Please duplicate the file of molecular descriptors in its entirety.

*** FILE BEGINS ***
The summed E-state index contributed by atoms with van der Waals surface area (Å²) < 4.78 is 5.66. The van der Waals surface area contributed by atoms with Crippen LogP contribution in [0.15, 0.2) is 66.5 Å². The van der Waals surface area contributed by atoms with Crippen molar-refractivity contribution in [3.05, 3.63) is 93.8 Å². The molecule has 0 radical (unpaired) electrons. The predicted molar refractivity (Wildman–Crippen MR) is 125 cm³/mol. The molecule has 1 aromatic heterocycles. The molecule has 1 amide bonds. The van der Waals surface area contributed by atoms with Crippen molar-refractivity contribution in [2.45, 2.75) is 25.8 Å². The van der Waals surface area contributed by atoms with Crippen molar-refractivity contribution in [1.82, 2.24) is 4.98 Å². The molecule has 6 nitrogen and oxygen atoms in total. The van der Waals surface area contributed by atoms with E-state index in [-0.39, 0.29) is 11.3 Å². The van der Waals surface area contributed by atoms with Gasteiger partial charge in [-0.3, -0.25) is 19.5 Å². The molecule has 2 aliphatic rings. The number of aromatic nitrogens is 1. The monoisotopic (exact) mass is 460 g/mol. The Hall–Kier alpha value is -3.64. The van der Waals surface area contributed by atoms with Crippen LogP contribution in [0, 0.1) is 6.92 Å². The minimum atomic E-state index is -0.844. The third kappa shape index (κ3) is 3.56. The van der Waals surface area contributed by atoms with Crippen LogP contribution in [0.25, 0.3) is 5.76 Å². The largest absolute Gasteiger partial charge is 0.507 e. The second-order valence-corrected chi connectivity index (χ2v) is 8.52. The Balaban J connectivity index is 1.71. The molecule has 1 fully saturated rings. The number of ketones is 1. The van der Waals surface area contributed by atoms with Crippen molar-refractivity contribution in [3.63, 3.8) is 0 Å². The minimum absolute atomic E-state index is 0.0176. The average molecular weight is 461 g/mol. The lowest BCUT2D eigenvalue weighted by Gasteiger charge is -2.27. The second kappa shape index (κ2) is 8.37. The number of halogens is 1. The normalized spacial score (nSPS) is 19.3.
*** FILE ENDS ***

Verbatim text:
The summed E-state index contributed by atoms with van der Waals surface area (Å²) < 4.78 is 5.66. The van der Waals surface area contributed by atoms with Crippen LogP contribution in [0.15, 0.2) is 66.5 Å². The van der Waals surface area contributed by atoms with Crippen molar-refractivity contribution in [3.05, 3.63) is 93.8 Å². The molecule has 0 radical (unpaired) electrons. The predicted molar refractivity (Wildman–Crippen MR) is 125 cm³/mol. The molecule has 1 aromatic heterocycles. The molecule has 1 amide bonds. The van der Waals surface area contributed by atoms with Crippen molar-refractivity contribution in [2.45, 2.75) is 25.8 Å². The van der Waals surface area contributed by atoms with Crippen molar-refractivity contribution in [1.82, 2.24) is 4.98 Å². The molecule has 6 nitrogen and oxygen atoms in total. The van der Waals surface area contributed by atoms with E-state index in [-0.39, 0.29) is 11.3 Å². The van der Waals surface area contributed by atoms with Gasteiger partial charge in [-0.3, -0.25) is 19.5 Å². The molecule has 2 aliphatic rings. The number of aromatic nitrogens is 1. The monoisotopic (exact) mass is 460 g/mol. The Hall–Kier alpha value is -3.64. The van der Waals surface area contributed by atoms with Crippen LogP contribution in [0, 0.1) is 6.92 Å². The minimum atomic E-state index is -0.844. The third kappa shape index (κ3) is 3.56. The van der Waals surface area contributed by atoms with Crippen LogP contribution in [0.25, 0.3) is 5.76 Å². The largest absolute Gasteiger partial charge is 0.507 e. The second-order valence-corrected chi connectivity index (χ2v) is 8.52. The Balaban J connectivity index is 1.71. The molecule has 1 fully saturated rings. The number of ketones is 1. The van der Waals surface area contributed by atoms with Crippen molar-refractivity contribution in [3.63, 3.8) is 0 Å². The minimum absolute atomic E-state index is 0.0176. The average molecular weight is 461 g/mol. The lowest BCUT2D eigenvalue weighted by Gasteiger charge is -2.27. The second kappa shape index (κ2) is 8.37. The number of halogens is 1. The normalized spacial score (nSPS) is 19.3.